Cringe named Germany’s youth word of the year

Cringe is the German Youth Word of the year 2021.
Cringe is the German Youth Word of the year 2021. Photo: picture alliance/dpa | Marijan Murat
Germany may be known for its extremely long and complicated-sounding words. But a short English word describing an awkward situation has taken the top spot in a ranking by young people.

Cringe has been chosen as Germany’s ‘Youth Word of the Year’ in 2021. 

The terms ‘cringe’ and ‘cringey’ are used by younger Germans (and many other young people worldwide) to describe something embarrassing or awkward. They can also be used to express a sense of second-hand embarrassment.

The word won 42 percent in a final poll by Germany’s Langenscheidt publishing house, the company announced on Monday. 

“The term is part of the active language use of 10 to 20-year-olds,” explained the publishing house, which has organised the vote since 2008. ‘Cringe’ snagged second place last year behind the word ‘lost’ – which is used to show that you or someone else is clueless or don’t know what to do. 

READ ALSO: How did Germany’s 10 top ‘Youth Words of the Year’ originate?

In the 2021 ranking, ‘sus’ – with 32 percent of the vote – and ‘sheesh’ – which one 26 percent – completed the top three words.

‘Sheesh’ expresses astonishment or incredulity and is used either before or after a sentence to dramatise what is being said. The word ‘sus’ is short for the English word ‘suspect’ , to describe something that doesn’t make sense or is suspicious.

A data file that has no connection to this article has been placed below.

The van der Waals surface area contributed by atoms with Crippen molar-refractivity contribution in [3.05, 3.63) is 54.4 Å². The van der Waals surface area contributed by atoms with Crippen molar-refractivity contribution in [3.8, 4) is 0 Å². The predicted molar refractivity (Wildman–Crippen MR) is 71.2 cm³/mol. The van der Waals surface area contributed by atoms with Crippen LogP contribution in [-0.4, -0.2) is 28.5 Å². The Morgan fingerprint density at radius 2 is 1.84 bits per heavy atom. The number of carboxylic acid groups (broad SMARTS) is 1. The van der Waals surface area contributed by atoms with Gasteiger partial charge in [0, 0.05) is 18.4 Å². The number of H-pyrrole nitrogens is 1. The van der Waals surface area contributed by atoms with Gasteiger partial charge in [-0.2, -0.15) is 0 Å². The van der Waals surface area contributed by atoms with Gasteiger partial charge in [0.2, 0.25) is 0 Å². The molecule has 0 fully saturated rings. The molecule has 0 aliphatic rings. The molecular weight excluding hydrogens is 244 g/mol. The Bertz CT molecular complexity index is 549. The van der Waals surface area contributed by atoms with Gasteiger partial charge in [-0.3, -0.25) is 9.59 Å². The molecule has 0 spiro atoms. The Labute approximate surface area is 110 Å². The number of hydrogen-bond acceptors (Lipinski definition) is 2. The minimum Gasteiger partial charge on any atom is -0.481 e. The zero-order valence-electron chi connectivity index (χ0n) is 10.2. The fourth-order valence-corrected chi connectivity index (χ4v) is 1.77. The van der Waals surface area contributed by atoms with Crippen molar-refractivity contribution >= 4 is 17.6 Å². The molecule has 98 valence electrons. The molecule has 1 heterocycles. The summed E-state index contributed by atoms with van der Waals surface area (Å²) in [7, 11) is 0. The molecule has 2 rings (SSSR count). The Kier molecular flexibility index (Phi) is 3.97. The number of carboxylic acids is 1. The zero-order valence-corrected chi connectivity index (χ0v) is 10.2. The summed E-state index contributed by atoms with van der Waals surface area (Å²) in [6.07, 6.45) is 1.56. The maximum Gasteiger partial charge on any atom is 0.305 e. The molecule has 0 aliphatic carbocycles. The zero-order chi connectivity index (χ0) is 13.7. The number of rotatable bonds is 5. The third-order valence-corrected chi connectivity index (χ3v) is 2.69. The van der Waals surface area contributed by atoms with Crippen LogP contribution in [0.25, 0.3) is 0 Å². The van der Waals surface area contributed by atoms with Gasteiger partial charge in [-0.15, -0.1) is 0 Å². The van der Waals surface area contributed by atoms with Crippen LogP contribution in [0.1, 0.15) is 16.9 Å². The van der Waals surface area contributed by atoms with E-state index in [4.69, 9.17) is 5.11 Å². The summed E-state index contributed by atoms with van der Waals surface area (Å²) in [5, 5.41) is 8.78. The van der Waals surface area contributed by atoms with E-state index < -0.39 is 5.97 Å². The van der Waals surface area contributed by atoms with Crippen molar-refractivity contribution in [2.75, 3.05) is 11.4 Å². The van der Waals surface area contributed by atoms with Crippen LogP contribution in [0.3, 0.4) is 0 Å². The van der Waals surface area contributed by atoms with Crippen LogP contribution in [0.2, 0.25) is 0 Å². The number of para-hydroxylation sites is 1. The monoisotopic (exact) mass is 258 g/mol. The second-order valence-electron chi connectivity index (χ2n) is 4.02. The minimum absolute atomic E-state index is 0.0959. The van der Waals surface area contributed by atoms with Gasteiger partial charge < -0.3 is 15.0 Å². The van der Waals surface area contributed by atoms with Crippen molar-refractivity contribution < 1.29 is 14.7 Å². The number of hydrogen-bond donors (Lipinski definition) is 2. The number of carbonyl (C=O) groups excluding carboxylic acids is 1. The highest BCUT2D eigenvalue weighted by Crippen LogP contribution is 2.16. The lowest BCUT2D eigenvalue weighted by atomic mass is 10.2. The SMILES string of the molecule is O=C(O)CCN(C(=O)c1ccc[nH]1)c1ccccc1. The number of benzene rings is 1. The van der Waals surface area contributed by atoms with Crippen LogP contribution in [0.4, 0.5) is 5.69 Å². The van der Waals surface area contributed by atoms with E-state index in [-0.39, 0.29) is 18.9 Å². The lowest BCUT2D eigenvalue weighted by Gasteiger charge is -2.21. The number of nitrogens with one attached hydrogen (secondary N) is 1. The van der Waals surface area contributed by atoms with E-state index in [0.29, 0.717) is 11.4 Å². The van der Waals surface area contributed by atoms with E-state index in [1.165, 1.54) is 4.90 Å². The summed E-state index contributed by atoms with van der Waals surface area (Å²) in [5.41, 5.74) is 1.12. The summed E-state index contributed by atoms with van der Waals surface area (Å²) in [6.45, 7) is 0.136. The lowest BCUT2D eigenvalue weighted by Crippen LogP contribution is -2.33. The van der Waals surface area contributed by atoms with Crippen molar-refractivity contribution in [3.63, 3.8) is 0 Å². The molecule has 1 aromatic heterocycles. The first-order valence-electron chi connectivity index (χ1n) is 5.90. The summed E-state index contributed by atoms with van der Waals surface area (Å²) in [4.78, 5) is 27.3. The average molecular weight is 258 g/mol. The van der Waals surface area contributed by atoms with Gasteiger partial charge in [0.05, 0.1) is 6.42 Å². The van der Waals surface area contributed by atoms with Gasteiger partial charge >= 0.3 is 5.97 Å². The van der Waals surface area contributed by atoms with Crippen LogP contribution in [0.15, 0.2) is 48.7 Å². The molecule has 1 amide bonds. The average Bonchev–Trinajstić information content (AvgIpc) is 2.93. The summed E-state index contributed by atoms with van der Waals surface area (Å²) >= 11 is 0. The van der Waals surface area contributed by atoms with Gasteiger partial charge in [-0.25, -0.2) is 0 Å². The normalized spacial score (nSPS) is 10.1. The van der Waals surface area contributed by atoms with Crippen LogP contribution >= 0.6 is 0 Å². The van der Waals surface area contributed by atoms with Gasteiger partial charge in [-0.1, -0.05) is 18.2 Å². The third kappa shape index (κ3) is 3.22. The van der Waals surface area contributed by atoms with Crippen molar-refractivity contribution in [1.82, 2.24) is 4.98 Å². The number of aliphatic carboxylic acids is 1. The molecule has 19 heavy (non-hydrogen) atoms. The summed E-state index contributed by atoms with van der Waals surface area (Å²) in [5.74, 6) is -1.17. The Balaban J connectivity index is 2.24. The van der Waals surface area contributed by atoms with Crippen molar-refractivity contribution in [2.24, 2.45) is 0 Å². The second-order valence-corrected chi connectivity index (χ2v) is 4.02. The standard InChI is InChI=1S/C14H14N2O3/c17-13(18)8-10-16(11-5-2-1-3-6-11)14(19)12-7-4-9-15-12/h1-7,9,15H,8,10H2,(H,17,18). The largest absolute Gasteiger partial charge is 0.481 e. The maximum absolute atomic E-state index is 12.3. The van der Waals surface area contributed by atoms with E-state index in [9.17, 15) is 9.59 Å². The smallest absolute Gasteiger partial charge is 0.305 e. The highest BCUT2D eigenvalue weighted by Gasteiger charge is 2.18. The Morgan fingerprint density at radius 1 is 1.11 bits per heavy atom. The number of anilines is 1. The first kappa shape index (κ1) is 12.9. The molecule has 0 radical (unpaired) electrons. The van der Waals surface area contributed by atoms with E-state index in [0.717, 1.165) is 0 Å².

According to Langenscheidt, a total of around 1.2 million young people took part in the vote, which was launched on June 14th.

(article continues below)

See also on The Local:

Why is cringe the top word for young Germans?

Apart from being a generally great way to describe situations – especially for younger people who find almost everything cringe – it’s worth noting that many Germans enjoy speaking English and using English words.

This has grown in popularity in recent words thanks to things like social media and more access to English speaking TV shows. 

English words and phrases are especially popular among younger people in Germany, and are often peppered into German sentences as slang. 

Many of the top words from previous competitions have come from the English language. Previous winners have been ‘Smombie’ – a hybrid of ‘smartphone’ and ‘zombie’.

Artemis Alexiadou, a philologist at Humboldt University in Berlin, last year said the use of English words is also used by young people as a means of distancing themselves from older people.

READ ALSO: 10 ways of speaking German you’ll only ever pick up on the street

“Young people often add distinctive words or phrases to their spoken language to distance themselves from the older generation,” he said. “In that respect it makes sense to use English.”


Member comments

The Local is not responsible for content posted by users.

Become a Member to leave a comment.Or login here.